If Arsenal needed Patrick Vieira’s managerial credentials ramming home, the message was delivered here. It should have been embossed with three points but Crystal Palace, who had been the better side for more than two thirds of the game, were denied at the very last and their players’ immediate reactions were of the kind more commonly associated with a chastening defeat. For those picking over the touchline battle, though, this was only a win for Vieira: while Mikel Arteta’s players struggled for cohesion and fluidity, Palace looked supremely composed once they had cleared their heads from an early setback and performed with a conviction that augurs well.
They only needed to maintain it for another 10 seconds when Arsenal won a corner in the fifth minute of added time. But their defence could not clear and Ben White was allowed to control before volleying through a crowded box 12 yards out, his effort taking a deflection and squirming off Vicente Guaita’s foot. Alexandre Lacazette was given a gift and Vieira, who had celebrated lustily as his side overhauled a potentially disastrous start to lead, would have to stomach a third straight draw.
“On merit I think we were the better team today,” Vieira said. “I think it’s two points lost for us. The draw hurts because of the performance we had today. I’m really disappointed for my players because they played well, showed a lot of character and personality.”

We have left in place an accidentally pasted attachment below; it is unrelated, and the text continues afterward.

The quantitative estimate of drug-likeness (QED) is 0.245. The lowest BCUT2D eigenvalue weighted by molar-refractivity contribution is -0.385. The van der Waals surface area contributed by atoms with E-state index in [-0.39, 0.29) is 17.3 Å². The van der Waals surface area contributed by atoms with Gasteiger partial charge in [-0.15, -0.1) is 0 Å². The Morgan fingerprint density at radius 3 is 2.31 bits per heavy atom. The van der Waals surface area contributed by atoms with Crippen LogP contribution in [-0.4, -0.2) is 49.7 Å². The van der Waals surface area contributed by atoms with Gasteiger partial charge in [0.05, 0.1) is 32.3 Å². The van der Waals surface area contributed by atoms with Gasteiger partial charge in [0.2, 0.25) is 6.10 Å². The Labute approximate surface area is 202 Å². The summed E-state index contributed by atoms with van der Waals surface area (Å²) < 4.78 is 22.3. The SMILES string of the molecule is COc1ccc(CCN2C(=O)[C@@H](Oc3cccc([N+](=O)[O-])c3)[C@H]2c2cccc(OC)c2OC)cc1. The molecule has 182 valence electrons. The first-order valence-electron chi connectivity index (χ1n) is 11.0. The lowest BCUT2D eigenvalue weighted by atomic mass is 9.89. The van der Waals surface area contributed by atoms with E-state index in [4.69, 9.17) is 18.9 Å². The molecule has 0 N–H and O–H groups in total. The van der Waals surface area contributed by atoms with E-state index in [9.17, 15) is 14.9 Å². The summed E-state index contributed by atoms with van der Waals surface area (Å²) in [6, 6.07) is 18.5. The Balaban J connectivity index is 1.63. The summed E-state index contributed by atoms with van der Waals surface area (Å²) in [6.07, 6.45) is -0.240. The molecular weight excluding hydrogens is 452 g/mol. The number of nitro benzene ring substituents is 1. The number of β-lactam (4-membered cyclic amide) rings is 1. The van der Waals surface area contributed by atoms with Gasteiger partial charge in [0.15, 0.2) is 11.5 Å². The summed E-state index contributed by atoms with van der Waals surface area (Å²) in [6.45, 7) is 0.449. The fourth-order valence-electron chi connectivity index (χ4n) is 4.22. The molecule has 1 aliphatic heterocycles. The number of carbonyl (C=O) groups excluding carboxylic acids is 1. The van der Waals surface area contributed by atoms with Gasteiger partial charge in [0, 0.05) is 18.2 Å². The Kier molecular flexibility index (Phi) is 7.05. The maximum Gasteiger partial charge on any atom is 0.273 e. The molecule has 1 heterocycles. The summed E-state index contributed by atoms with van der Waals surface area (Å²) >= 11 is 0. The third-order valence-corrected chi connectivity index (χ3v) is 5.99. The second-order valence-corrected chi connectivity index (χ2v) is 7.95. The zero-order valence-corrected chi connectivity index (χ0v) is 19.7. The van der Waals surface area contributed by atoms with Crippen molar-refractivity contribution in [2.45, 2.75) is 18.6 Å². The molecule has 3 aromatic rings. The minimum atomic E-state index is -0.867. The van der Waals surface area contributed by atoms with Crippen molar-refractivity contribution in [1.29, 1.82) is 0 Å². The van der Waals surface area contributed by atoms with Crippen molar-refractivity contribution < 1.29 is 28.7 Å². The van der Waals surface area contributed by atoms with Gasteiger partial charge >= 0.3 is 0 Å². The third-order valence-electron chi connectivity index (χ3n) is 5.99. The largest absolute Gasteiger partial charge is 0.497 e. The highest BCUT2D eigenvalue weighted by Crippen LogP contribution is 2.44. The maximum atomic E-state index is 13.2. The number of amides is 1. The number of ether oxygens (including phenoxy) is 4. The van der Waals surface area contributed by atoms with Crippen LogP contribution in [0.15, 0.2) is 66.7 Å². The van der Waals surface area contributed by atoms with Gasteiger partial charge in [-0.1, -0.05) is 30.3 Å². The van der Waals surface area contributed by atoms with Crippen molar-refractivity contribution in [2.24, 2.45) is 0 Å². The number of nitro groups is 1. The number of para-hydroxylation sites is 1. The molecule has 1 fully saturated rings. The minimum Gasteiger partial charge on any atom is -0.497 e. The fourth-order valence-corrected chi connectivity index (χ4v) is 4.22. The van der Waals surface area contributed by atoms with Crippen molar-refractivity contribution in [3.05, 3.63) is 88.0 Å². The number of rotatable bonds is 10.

Those attributes were required in spades because, by the time Palace had come out of the traps, they were a goal down. At that point it was hard to see an outcome beyond an analogue of Arsenal’s evisceration of Spurs: only eight minutes had passed when Nicolas Pépé, allowed time to cut inside and execute his signature move, curled a left-footed shot that Guaita tipped away. The keeper’s respite lasted a split second, because Pierre-Emerick Aubameyang was careering in at the far post and jabbed into the open goal at a moderately taxing angle.
That was the only clear chance Arsenal created until Lacazette’s introduction midway through the second half. Palace wrested control of midfield and Arteta’s decision to field Thomas Partey as his sole defensive conscience in the engine room came to look foolhardy. While their possession only brought two genuine near misses before half-time, Odsonne Édouard lofting a half-chance over and Aaron Ramsdale clawing Conor Gallagher’s volley wide, they had shown enough to feel confident of turning things around.
The argument Arteta could deploy was that they should not have been able to do so with a full complement. With the interval three minutes away James McArthur cocked his boot in what, presumably, was an attempt to volley at goal after a Palace free-kick was cleared. Bukayo Saka reached the ball first but McArthur completed his action anyway, following through and cracking his opponent on the calf. It was a desperately poor challenge, although that word would appear generous, but VAR did not interfere with Mike Dean’s decision to settle for a booking.
“I cannot believe how the player stayed on the pitch,” Arteta said, questioning the lack of intervention. “What was explained to us at the start of the season and what happened tonight doesn’t make sense.”
Source: The Guardian